• Try to arrive at the interview location 15 minutes early.
  • This should leave you with adequate time to report into reception and collect your thoughts in preparation for the interview.


 

Monday, 29 October 2012

5 Top interview mistakes done by freshers

Normally having your 1st job is fun as well as exciting. Fresh out of college and rearing to go is the attitude most freshers have in themselves. but soon after 2-3 interviews freshers get dejected and frustrated from constant rejections by HR departments of reputed companies.
Its time that freshers should do some self inspection before even going for their first interview. Most first interviews land as disasters as interviewers are looking for the best skill set and attitude in a candidate and fail to get in most.

Here is a list of 5 top interview mistakes done by freshers:

  1. Call the management or HR of the company and ask for CTC offered.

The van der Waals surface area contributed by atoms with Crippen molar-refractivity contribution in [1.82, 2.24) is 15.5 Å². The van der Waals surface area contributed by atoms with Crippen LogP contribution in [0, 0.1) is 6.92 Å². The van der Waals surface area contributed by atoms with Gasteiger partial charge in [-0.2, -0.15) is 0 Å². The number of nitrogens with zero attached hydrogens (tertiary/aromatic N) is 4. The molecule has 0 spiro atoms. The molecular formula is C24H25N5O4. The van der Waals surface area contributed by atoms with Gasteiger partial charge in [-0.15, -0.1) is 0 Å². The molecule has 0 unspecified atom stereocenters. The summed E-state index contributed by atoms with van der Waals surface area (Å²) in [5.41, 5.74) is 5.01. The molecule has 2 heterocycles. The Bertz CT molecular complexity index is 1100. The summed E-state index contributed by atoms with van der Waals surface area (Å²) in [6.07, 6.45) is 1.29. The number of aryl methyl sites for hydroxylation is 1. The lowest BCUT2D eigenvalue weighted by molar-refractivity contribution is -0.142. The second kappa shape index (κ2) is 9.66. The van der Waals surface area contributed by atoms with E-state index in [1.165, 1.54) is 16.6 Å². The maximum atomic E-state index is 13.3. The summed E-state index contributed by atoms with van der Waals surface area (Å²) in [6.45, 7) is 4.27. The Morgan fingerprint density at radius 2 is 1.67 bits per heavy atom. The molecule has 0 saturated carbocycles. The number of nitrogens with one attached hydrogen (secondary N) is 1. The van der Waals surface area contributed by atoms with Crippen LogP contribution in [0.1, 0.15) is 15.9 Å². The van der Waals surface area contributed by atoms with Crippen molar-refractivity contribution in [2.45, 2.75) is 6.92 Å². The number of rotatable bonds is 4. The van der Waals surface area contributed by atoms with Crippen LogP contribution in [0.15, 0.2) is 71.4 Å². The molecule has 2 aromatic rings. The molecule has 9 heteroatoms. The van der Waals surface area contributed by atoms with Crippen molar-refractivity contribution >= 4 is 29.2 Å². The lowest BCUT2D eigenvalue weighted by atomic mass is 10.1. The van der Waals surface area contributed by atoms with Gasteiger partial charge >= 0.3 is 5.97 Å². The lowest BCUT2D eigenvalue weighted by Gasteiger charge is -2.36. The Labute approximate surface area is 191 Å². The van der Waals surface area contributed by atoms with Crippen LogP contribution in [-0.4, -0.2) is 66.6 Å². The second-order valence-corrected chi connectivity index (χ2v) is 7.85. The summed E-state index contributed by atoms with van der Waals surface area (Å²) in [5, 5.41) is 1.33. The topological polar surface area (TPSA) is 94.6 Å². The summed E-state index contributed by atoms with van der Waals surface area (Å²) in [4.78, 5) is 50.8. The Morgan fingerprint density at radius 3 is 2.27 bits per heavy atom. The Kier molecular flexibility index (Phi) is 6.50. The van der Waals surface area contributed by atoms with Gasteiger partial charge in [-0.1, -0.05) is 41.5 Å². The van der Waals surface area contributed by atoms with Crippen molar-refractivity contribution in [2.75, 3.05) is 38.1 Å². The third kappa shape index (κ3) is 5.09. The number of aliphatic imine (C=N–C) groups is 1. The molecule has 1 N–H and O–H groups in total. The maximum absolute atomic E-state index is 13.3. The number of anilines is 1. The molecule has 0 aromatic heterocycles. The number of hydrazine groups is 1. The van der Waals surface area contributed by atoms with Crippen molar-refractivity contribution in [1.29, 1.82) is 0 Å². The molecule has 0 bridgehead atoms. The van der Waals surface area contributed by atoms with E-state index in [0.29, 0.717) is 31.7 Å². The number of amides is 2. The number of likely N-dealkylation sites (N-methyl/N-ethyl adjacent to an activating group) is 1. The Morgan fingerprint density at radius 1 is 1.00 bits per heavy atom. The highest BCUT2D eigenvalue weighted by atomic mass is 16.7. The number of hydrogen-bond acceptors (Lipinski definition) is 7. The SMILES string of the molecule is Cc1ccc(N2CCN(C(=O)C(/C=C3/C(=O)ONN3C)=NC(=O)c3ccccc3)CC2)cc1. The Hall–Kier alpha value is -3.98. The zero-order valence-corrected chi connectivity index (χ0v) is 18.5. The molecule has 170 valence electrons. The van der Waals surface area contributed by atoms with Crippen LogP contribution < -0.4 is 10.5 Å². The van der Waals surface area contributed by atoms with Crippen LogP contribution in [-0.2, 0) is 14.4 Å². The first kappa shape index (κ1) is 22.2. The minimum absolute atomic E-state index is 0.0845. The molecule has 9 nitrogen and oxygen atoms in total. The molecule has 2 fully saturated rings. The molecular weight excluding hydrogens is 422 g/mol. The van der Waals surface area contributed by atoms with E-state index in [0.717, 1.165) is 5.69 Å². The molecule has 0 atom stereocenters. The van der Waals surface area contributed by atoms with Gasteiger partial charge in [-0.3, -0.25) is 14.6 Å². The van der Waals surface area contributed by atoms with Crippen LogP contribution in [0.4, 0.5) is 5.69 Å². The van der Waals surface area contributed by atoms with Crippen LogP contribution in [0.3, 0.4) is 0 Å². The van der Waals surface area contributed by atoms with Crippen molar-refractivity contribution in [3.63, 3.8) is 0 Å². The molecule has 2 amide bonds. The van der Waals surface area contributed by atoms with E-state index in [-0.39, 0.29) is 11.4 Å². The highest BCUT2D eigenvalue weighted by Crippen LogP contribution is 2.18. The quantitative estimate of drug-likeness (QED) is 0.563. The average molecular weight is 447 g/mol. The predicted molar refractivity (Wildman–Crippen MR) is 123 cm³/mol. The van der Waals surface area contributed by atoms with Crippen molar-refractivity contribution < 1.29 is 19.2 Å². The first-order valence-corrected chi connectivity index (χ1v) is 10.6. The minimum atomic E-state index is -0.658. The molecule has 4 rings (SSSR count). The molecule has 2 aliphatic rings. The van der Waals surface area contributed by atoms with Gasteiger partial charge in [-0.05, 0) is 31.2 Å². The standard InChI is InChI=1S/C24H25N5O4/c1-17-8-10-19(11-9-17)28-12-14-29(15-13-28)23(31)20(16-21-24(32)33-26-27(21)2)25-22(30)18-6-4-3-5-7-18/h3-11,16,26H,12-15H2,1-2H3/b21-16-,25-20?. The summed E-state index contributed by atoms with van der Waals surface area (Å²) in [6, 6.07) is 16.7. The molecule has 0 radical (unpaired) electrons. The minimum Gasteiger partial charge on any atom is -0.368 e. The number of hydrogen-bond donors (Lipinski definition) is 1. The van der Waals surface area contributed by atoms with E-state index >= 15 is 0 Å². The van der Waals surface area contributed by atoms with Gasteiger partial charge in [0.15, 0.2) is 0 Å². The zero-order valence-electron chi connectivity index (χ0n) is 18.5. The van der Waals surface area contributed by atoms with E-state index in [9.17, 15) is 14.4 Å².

2.  Boast of skills to increase expected CTC.
  3. Not knowing the exact job position offered and asking the HR or management about it.
  4. No knowledge about what company does
  5. Poor dress sense while going for an interview.
Many freshers face these mistakes and don't realize why  they have not been selected in interview.

So we say that remove all ego and attitude and go to an interview with a mind of a learner who is able to adapt to any circumstances.




Tuesday, 2 October 2012

What Does a Website Cost?

What Does a Website Cost?

Years ago, I even took the time to create a whole write up on the topic over on my main site entitled “What Does a Website Cost?” and to this day – even after years of being up (and years of edits) it’s still one of the most popular pages and definitely the most commented.

This is a question that we field all day, every day.